Adoption Controversy: Dawn and Gene

Adoption Controversy: Dawn and Gene
It's an adoptive parent's worst nightmare — being forced to hand over a child raised since birth to the biological parents.

It was an adoption story that captured national attention. After raising 3 1/2-year-old Evan since birth, Dawn and Gene Scott were recently ordered to return the boy to his biological mother. It was the worst day of their lives having to hand over the precious little boy they'd done everything for since he was born. They videotaped their final moments together and their very emotional goodbye. All three cry as they prepare Evan for leaving.

As Evan's biological mother, Amanda, leaves with Evan, Dawn screams at the reporters, "I can say what I want to say, now he's gone! I'm not going to be silenced anymore. That little boy has been traumatized and hurt and nobody cares!"One week later, Dawn and Gene sit down to share their story.

"My husband and I had always talked about having a family," says Dawn. When it didn't happen naturally, they explored adoption. Dawn learned that one of her co-workers had a daughter that was considering placing her baby for adoption.

"It was basically put in our hands," says Gene. "We couldn't not take advantage of a situation like this."

The birth mother, Amanda, was 21 years old. "She had been in, from what she told us, a very abusive relationship with Steven, the birth father," says Dawn. Amanda chose Dawn and Gene to raise her baby. "We were just overjoyed and we thought, 'This is a dream come true.'"

They met with an adoption attorney. "The first thing that I said was, 'No matter what it takes, make sure every I is dotted and every T is crossed,'" says Dawn. Amanda believed the biological father was in jail. Dawn and Gene's attorney sent a consent form and other legal paperwork to his last known address, but never got a response. "And according to the adoption statutes at the time, if a man doesn't come forward and claim paternity on a child, his consent is not required for the adoption," says Dawn. So everyone believed it would be smooth sailing.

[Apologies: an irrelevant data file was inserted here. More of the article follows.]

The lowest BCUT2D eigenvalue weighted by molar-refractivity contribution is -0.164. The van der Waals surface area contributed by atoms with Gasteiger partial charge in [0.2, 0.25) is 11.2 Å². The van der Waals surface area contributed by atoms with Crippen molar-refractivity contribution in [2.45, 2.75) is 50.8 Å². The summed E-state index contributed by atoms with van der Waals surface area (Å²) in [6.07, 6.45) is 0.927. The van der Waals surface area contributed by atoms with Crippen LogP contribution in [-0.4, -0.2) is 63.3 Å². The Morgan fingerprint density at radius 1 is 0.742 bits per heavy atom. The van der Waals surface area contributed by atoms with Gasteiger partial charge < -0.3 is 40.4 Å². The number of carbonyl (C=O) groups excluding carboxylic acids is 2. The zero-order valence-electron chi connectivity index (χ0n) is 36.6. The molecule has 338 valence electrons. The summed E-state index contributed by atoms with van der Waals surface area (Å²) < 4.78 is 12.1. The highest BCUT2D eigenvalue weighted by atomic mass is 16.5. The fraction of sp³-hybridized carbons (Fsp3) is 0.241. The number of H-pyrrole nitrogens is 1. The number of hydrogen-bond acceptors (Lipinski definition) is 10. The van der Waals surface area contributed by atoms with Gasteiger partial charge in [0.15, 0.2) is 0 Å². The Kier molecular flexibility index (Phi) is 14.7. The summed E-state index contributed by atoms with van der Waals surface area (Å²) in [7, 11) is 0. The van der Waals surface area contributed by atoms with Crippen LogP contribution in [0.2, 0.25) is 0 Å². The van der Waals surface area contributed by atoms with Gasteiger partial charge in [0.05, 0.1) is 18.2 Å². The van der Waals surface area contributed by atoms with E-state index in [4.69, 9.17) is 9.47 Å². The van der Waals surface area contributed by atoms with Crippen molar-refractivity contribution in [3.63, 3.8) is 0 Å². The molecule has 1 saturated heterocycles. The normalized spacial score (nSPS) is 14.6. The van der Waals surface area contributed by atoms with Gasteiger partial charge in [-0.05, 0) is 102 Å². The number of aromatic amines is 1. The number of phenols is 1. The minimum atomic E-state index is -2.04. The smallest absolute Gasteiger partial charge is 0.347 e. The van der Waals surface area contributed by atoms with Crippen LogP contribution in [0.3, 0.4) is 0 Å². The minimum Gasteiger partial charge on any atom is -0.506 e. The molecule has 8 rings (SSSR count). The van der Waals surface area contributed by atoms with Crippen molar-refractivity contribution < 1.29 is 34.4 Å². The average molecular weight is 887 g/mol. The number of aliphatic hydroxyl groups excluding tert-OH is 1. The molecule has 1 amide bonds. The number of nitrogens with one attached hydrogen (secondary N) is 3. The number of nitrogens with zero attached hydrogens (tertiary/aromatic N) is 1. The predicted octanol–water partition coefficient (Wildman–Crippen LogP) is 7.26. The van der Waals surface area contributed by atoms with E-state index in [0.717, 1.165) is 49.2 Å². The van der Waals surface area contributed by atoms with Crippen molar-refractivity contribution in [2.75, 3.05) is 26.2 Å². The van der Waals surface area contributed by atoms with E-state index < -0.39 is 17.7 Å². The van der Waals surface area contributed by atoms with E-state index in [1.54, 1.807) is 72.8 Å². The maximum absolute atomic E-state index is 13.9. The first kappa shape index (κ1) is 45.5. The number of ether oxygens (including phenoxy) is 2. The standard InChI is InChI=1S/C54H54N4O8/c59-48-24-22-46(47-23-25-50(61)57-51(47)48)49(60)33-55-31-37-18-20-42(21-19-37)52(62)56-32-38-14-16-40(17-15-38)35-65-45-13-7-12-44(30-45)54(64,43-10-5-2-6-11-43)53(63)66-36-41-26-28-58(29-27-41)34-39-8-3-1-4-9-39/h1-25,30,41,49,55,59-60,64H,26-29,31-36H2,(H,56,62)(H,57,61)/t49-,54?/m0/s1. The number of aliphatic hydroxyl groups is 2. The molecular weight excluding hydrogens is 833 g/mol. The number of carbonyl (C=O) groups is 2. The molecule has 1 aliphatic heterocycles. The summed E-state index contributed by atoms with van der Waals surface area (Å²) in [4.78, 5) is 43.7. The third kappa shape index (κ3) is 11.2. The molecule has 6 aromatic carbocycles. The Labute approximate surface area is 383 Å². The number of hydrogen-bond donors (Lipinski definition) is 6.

When Evan was born, Dawn was there as Amanda's labor coach. "Beautiful, beautiful baby," she remembers. "I was the first one to hold the baby. We hugged and she said, 'I did this for you. Here's your son.' What she requested was that it would be an open adoption, that she would be able to get pictures, have visits once in a while, and we were completely agreeable with that. We couldn't believe it. We've got a baby. We're a family."

"We were just happy parents and with not a care in the world," says Gene.

A few months later, Dawn and Gene heard from the biological grandfather, who was requesting a DNA test. Then they learned the adoption was never finalized. "When Steve Jr., the biological father, made his intentions known after Evan was already in our family, that's when the litigation began," explains Dawn. "Because the biological father did not give his consent and a trial court judge ruled early on in the litigation that his consent was required for the adoption."

Eventually, Evan was handed back and forth for two-week long visitations between the Scotts in Florida and Steven in New Hampshire.

Dawn and Gene say they saw a change in Evan. "The whole summer, he was thoroughly and completely traumatized," says Dawn. "He came back a different child. He was having a lot of difficulty with potty
training. He regressed back to wanting a pacifier. He became abusive to our pets. It was incredibly, horribly traumatic for him. He is so angry and so hurt, he either completely shuts down or he lashes out in anger, biting, hitting."

 

When it didn't seem like it could get any worse, Amanda changed her mind. "Amanda was in our corner the whole way, and then all of a sudden she just changed at the drop of a hat," says Gene.

"It was almost like, 'Raise my child for nearly four years and when I'm ready to take him back, I'll take him back. I've got my life together now, I want to be Mama now.' It feels like a betrayal," says Dawn. The courts eventually gave Amanda visitation rights too. "We didn't believe that a judge in his right mind would take a child out of a stable, lifelong home and put him in a temporary situation," she says.

After a long struggle, the courts awarded full custody to Amanda. "The day that we had to let him go, that was the worst day of my life," says Dawn.

Gene breaks down. "I put his jacket and a blanket in the car ... and I reached in and I kissed him and I told him, 'Evan, you are always in my heart.' And I told him to be a good boy. And then they drove off," he cries.

"I'm thinking this is worse than a death because there is no closure," Dawn explains. "We still have hope he's going to come back. We can't give up on him. We're exhausting every avenue
that's available. We've got two appeals on file right now ... The house is so quiet, it's like our house died ... My biggest fear is that this is going to damage him and his trust in other people forever. He trusted us to protect him, that's what parents do. And we couldn't do it ... I worry that Evan is stuffing his emotions deep down in some place. It switches like a light switch from a raging, angry little boy to compliant and happy and it's alarming. I'm so scared for Evan, that he's never going to recover from this and he's never going to be a healthy adult."